Zoom call with company

How can I better support my remote team?

Being aware of why it’s essential to support your team is a step in the right direction, but knowing how to support them takes things to a whole new level.

Here are a few tactics you can implement today to help your remote team thrive.

Assess your remote team’s tools

By now, you’ve had some time to work with several tools as your team made the transition to remote and know which ones are working and which ones you should eliminate.

Take a look at the tools your team uses and determine if it’s helping or hindering your processes.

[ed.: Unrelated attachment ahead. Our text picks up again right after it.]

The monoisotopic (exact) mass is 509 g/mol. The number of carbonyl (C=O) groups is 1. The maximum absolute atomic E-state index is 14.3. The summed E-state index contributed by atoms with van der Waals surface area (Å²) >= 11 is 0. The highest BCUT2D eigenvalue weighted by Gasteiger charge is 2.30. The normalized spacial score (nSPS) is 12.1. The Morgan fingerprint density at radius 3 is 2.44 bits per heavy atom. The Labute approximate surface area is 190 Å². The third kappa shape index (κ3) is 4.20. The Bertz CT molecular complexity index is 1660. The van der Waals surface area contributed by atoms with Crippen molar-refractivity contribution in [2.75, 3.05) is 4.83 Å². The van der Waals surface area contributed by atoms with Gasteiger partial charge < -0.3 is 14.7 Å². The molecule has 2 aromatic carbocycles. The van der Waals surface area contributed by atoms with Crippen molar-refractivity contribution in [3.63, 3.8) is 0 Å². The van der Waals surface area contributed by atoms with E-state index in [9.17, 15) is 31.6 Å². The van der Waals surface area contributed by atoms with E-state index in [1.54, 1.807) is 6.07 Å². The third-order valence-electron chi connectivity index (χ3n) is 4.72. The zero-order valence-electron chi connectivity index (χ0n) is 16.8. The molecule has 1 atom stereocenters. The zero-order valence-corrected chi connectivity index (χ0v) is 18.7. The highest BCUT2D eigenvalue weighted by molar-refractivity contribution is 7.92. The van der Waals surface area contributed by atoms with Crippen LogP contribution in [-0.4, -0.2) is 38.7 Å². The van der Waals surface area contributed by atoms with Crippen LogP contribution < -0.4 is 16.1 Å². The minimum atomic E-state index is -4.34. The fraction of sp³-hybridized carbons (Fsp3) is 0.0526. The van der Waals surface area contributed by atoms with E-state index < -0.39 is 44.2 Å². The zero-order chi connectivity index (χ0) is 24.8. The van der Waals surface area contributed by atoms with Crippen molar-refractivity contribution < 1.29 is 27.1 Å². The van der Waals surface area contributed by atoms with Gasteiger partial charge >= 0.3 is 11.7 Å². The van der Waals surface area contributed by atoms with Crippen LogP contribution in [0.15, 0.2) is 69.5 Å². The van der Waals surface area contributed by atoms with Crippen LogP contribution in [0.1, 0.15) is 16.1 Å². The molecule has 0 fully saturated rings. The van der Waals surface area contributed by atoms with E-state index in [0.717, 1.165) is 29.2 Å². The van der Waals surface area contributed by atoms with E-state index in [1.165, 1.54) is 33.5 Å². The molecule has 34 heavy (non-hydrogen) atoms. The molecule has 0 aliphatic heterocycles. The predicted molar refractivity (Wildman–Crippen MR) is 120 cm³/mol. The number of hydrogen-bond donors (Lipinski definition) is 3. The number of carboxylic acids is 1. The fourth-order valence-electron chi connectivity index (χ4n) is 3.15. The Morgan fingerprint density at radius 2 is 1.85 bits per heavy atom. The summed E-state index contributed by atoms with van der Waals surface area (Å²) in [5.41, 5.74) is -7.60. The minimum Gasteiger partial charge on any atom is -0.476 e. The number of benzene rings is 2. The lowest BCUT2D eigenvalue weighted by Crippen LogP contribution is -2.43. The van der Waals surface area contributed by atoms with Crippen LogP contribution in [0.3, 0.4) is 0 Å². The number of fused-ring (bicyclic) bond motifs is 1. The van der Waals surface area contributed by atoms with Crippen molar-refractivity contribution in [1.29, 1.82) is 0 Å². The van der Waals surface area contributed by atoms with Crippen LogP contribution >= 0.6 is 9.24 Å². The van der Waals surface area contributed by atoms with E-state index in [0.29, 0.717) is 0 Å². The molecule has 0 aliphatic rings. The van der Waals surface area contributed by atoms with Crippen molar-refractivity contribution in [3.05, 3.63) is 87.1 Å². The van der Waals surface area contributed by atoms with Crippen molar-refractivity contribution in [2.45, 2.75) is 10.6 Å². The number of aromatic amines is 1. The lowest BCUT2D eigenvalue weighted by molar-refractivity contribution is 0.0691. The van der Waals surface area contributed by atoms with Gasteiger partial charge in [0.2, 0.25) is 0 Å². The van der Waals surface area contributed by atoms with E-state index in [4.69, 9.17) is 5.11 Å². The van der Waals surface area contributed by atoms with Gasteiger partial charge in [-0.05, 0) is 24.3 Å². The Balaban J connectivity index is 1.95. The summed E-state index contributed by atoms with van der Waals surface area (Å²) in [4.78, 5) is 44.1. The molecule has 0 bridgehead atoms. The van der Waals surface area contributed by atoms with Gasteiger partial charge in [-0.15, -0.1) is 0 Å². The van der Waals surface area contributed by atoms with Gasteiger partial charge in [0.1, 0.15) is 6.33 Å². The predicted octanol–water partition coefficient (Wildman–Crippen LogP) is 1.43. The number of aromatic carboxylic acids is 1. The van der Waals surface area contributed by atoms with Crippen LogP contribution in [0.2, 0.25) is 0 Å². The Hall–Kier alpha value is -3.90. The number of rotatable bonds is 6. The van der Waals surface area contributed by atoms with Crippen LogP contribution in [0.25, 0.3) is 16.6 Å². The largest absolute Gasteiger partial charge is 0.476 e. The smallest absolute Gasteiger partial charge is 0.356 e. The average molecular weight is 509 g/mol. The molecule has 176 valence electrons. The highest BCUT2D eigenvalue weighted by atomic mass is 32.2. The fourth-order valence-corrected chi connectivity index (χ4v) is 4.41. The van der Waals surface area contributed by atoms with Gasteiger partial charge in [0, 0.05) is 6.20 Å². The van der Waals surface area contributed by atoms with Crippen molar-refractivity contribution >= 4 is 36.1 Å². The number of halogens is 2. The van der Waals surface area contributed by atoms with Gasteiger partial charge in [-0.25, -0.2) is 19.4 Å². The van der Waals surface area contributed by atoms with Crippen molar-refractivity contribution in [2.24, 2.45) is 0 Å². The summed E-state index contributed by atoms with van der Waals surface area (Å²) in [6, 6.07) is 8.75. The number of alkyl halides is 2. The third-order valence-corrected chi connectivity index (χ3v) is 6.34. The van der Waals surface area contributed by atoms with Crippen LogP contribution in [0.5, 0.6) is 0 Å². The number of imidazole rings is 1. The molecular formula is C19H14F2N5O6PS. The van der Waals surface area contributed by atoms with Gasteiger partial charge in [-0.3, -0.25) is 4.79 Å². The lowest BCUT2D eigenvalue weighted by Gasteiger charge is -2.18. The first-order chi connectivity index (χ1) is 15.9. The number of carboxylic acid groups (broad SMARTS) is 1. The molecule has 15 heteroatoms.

When assessing, ask yourself and your team:

  1. What tools are being leveraged more?
  2. What tools are not adapting well to a remote setting?
  3. Are there any processes or workflows that could be streamlined to fit remote work?
  4. What tool additions would help your team be more efficient or productive?

Pay special attention to the tools that help your team work smarter across the board.

Measure results, not hours logged

Focusing on the results your employees are yielding rather than the number of hours they’re online is a far better metric to gauge productivity.

Just as the company is trying to find its new normal, so are your team members. Therefore, assessing the results of your employees from an individual level and a collective level can give you the best insight into the health of your remote team.